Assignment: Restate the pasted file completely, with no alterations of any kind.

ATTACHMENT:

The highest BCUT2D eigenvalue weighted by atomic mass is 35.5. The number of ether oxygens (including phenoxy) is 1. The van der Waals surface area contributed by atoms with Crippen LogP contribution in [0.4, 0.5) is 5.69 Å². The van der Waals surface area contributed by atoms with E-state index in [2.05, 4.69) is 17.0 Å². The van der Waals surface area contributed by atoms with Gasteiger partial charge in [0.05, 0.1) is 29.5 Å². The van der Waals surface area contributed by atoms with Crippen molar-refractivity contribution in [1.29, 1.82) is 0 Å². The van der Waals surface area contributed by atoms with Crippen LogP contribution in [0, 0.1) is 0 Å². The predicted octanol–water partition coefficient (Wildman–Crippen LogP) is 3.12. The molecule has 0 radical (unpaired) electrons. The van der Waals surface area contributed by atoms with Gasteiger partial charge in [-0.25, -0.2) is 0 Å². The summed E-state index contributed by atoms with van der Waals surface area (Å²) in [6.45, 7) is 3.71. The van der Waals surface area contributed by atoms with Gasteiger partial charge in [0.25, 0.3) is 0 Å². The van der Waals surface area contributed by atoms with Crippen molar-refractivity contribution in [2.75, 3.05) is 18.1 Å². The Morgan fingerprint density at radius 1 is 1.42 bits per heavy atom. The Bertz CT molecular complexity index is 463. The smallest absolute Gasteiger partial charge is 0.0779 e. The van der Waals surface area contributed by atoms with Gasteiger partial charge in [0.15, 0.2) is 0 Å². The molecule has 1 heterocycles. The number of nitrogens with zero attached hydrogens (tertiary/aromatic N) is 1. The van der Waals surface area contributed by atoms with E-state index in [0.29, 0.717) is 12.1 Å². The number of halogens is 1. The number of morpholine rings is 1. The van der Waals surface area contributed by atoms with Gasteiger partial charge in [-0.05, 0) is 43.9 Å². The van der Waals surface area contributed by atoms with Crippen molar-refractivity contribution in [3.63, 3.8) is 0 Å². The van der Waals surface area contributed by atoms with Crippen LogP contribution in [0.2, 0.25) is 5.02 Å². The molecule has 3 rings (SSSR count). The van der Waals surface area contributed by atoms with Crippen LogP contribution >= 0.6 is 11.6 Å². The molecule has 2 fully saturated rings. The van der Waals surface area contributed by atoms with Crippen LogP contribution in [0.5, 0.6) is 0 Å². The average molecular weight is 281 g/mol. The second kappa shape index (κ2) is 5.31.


The highest BCUT2D eigenvalue weighted by atomic mass is 35.5. The number of ether oxygens (including phenoxy) is 1. The van der Waals surface area contributed by atoms with Crippen LogP contribution in [0.4, 0.5) is 5.69 Å². The van der Waals surface area contributed by atoms with E-state index in [2.05, 4.69) is 17.0 Å². The van der Waals surface area contributed by atoms with Gasteiger partial charge in [0.05, 0.1) is 29.5 Å². The van der Waals surface area contributed by atoms with Crippen molar-refractivity contribution in [1.29, 1.82) is 0 Å². The van der Waals surface area contributed by atoms with Crippen LogP contribution in [0, 0.1) is 0 Å². The predicted octanol–water partition coefficient (Wildman–Crippen LogP) is 3.12. The molecule has 0 radical (unpaired) electrons. The van der Waals surface area contributed by atoms with Gasteiger partial charge in [-0.25, -0.2) is 0 Å². The summed E-state index contributed by atoms with van der Waals surface area (Å²) in [6.45, 7) is 3.71. The van der Waals surface area contributed by atoms with Gasteiger partial charge in [0.25, 0.3) is 0 Å². The van der Waals surface area contributed by atoms with Crippen molar-refractivity contribution in [2.75, 3.05) is 18.1 Å². The Morgan fingerprint density at radius 1 is 1.42 bits per heavy atom. The Bertz CT molecular complexity index is 463. The smallest absolute Gasteiger partial charge is 0.0779 e. The van der Waals surface area contributed by atoms with Gasteiger partial charge in [0.15, 0.2) is 0 Å². The molecule has 1 heterocycles. The number of nitrogens with zero attached hydrogens (tertiary/aromatic N) is 1. The van der Waals surface area contributed by atoms with E-state index in [0.29, 0.717) is 12.1 Å². The number of halogens is 1. The number of morpholine rings is 1. The van der Waals surface area contributed by atoms with Gasteiger partial charge in [-0.05, 0) is 43.9 Å². The van der Waals surface area contributed by atoms with Crippen molar-refractivity contribution in [3.63, 3.8) is 0 Å². The van der Waals surface area contributed by atoms with Crippen LogP contribution in [0.2, 0.25) is 5.02 Å². The molecule has 3 rings (SSSR count). The van der Waals surface area contributed by atoms with Crippen LogP contribution >= 0.6 is 11.6 Å². The molecule has 2 fully saturated rings. The van der Waals surface area contributed by atoms with Crippen LogP contribution in [0.5, 0.6) is 0 Å². The average molecular weight is 281 g/mol. The second kappa shape index (κ2) is 5.31.